Rome — An international workshop on Sustainable Pro-poor Development of Aviation Biofuels washeld in Rome today at Roma Tre University.
Supported by The Boeing Company and the Sustainable Pro-poor Development of Aviation Biofuels, the workshop was organized by the International Fund for Agricultural Development (IFAD), the Italian Ministry for the Environment, Land and Sea, the Vicariate of Rome, and Roma Tre University.
Experts, policy makers and other global stakeholders gathered to identify the way forward for the development of aviation biofuels, to ensure a sustainable and pro-poor approach. Panellists discussed the need to engage with smallholder farmers in developing countries to avert the risk of non-inclusive biofuel policies at local and international levels.
Among others, speakers at the workshop included: Corrado Clini, Minister for the Environment, Land and Sea; Don Emilio Bettini, Professor of Theology, Universitá Cattolica Sacro Cuore and Universitá Europea of Roma; Antonio de Palmas, President EU & NATO, Boeing; and Carlos Seré, Chief Development Strategist of IFAD.
Panellists looked at the opportunities biofuels present both in reducing greenhouse gas emissions from the aviation industry and employment creation in rural communities. But panellists agreed that many areas need to be addressed before these opportunities become a reality.
"Biofuels potentially present an opportunity for rural development that reduces poverty and boosts food security," said IFAD's Seré at the opening session. "How biofuels are produced, however, may bring significant risks that need to be fully understood and addressed."
It is particularly important to examine the impact of increasing investment in biofuels as it concerns food security in all of its dimensions. Now, at a time when food security is becoming more challenging to achieve due to land and water degradation and the projected increase in global population.
Smallholder farmers, as the stewards of natural resources and key decision makers in land-use decisions, must play a vital role in this process, as it is their livelihoods that are often most affected. And the choice of the most appropriate technology to be deployed requires a meticulous analysis of local economic, environmental and social conditions.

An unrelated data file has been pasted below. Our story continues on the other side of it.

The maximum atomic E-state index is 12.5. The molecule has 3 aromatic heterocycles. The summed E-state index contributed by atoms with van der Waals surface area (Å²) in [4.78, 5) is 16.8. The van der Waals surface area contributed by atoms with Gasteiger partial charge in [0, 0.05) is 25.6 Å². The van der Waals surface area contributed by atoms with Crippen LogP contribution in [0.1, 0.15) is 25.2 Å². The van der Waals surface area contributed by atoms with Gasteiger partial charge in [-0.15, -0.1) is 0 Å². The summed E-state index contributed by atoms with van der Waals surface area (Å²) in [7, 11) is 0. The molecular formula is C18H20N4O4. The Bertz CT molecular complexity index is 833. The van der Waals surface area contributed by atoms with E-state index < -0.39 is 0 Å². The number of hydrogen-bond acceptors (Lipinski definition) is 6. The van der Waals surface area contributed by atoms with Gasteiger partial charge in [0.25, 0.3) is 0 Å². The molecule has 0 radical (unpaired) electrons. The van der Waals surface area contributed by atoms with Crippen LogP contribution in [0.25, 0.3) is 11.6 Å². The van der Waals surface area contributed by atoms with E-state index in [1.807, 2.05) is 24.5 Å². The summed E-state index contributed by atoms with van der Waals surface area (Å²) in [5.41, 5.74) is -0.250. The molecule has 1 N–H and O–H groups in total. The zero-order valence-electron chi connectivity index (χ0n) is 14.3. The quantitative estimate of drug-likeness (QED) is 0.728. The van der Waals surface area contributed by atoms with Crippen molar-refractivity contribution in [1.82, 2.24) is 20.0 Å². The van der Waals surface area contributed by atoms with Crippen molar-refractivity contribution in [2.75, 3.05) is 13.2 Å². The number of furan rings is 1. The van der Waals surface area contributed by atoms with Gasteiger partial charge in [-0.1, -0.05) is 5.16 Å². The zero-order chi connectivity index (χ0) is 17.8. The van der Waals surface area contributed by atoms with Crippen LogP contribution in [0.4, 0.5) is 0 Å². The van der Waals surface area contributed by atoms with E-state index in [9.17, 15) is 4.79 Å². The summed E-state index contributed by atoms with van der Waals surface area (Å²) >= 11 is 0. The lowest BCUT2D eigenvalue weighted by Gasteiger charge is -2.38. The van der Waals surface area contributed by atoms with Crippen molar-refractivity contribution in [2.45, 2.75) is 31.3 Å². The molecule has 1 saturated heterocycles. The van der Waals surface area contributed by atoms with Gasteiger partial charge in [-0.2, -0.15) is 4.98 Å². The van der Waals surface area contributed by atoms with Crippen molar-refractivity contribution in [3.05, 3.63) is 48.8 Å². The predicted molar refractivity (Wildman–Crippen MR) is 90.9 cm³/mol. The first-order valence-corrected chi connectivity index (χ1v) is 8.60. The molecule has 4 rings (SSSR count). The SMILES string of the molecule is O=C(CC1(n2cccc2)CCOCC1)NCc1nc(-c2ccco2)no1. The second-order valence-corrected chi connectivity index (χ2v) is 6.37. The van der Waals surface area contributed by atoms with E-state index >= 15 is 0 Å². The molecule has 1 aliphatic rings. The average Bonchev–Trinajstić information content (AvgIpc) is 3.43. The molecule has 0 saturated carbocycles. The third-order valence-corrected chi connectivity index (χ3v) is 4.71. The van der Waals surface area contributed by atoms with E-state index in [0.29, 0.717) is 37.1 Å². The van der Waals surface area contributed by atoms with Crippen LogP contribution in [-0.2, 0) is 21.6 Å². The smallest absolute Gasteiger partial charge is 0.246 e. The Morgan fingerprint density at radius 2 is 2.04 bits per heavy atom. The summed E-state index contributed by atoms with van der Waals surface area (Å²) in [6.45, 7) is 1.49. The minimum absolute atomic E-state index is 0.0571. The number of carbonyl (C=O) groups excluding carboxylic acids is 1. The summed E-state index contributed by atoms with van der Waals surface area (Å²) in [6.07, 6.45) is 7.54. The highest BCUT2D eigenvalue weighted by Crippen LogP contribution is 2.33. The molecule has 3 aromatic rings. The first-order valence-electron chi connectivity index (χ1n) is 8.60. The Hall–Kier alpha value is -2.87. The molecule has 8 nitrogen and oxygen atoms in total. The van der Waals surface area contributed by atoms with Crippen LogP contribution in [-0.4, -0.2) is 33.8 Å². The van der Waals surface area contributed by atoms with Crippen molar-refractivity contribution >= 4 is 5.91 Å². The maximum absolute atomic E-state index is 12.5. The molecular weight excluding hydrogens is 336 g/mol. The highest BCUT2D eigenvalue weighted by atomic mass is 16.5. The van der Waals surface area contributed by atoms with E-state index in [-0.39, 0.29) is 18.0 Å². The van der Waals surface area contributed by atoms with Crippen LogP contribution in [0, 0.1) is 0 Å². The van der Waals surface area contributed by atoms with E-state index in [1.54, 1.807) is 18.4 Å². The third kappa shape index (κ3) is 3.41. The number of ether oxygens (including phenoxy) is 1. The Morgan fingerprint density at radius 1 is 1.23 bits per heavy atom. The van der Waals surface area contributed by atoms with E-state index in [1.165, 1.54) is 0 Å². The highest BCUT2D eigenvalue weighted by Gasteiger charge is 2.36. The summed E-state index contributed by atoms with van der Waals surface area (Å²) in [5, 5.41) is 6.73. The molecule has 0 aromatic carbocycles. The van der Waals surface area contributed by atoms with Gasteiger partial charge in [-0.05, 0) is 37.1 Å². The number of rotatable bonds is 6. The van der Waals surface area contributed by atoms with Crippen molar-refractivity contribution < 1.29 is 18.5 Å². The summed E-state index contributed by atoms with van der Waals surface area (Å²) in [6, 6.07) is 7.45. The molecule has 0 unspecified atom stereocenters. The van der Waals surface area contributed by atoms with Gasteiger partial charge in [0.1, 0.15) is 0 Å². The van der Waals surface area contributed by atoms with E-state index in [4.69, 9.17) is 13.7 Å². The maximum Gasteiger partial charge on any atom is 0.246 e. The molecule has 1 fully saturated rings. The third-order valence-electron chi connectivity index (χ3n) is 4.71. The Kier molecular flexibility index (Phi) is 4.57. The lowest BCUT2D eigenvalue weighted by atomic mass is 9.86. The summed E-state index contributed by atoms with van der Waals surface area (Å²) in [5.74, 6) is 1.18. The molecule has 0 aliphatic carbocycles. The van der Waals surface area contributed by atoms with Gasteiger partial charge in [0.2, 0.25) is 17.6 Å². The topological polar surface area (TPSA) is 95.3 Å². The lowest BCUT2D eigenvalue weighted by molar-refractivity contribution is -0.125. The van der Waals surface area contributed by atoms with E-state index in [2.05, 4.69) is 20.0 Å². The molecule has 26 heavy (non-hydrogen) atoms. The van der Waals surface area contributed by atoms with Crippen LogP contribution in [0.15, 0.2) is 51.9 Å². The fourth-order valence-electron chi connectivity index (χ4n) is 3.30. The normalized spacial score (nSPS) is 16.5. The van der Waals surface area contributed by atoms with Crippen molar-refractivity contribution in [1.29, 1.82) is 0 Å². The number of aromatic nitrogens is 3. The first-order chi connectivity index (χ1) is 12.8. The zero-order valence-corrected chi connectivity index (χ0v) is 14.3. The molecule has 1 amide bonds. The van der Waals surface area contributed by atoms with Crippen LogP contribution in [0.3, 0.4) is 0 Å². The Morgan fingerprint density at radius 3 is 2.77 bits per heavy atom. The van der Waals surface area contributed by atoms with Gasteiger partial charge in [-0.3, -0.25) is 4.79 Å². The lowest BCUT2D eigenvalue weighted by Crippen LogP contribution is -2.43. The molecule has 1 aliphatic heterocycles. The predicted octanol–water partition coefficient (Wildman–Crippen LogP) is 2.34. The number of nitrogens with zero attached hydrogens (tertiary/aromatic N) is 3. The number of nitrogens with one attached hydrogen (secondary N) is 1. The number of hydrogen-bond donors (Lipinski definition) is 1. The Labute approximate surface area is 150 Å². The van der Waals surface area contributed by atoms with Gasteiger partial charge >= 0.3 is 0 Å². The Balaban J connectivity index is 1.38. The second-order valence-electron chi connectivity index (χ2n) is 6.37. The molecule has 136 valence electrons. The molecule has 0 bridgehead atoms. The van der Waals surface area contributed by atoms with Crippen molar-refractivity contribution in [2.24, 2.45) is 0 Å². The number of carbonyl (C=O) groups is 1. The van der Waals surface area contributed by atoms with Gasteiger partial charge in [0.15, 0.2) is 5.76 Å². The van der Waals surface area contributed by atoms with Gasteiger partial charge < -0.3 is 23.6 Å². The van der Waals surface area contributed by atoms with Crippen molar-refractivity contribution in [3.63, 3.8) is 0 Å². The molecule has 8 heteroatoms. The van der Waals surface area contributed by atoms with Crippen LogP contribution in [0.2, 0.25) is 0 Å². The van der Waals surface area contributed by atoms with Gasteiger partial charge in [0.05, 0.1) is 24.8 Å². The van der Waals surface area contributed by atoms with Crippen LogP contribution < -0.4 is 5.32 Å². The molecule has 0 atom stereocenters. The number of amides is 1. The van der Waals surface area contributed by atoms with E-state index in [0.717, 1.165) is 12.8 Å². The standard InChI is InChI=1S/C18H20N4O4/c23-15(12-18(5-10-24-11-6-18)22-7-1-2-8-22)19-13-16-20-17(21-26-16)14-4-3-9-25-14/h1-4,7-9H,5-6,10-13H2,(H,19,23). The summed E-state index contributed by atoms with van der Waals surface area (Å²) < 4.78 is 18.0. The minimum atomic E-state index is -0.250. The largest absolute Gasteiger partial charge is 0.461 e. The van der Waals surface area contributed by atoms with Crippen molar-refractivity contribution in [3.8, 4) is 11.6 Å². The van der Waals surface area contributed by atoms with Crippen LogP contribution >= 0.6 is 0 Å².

Participants at the workshop also identified risks, and deliberated the potential impact of biofuels on food security, when food-based crops are used for biofuel production. " There are certain crops with high oil, starch or sugar content that can thrive in marginal areas," Seré explained.
"These are either multiple use or non-edible crops that can be grown in these areas for feedstock production, where it is not economical and bio-physically challenging to grow food crops. There are also other technologies being developed that produce biofuels from cellulose and algae that do not compete directly with food production. We urgently need to understand all the dimensions of developing these options both in the short term and the longer term."
"In this context, a US$12 million initiative to conduct research and development of alternate crops (non-food or multiple use) is being implemented by a consortium with funds mobilized through IFAD.
The consortium comprises the World Agroforestry Centre and other partners who are centres of excellence with proven expertise in selected crops. The objective is to explore options for developing competitive, sustainable smallholder-based biofuel production based on underutilized crops capable of growing on land less suitable for food crop production," Sere added.
In addition, IFAD has financed $4.4 million in other research grants implemented in partnership with the International Crops Research Institute for the Semi-Arid Tropics, the Asian Development Bank, the International Center for Tropical Agriculture and others to study the possibility of producing biofuels, for instance, in the greater Mekong Region as well assess the impact on food security and poverty reduction in other developing regions of the world.
"IFAD support of programmes and projects involved in biofuel production must be pro-poor, support local livelihoods and the environment, promote gender equality and women's empowerment, and contribute to food security," Seré emphasized. "It is part of a comprehensive approach to stimulating rural development to reduce poverty and boost food security, a means to an end, and not an end in itself."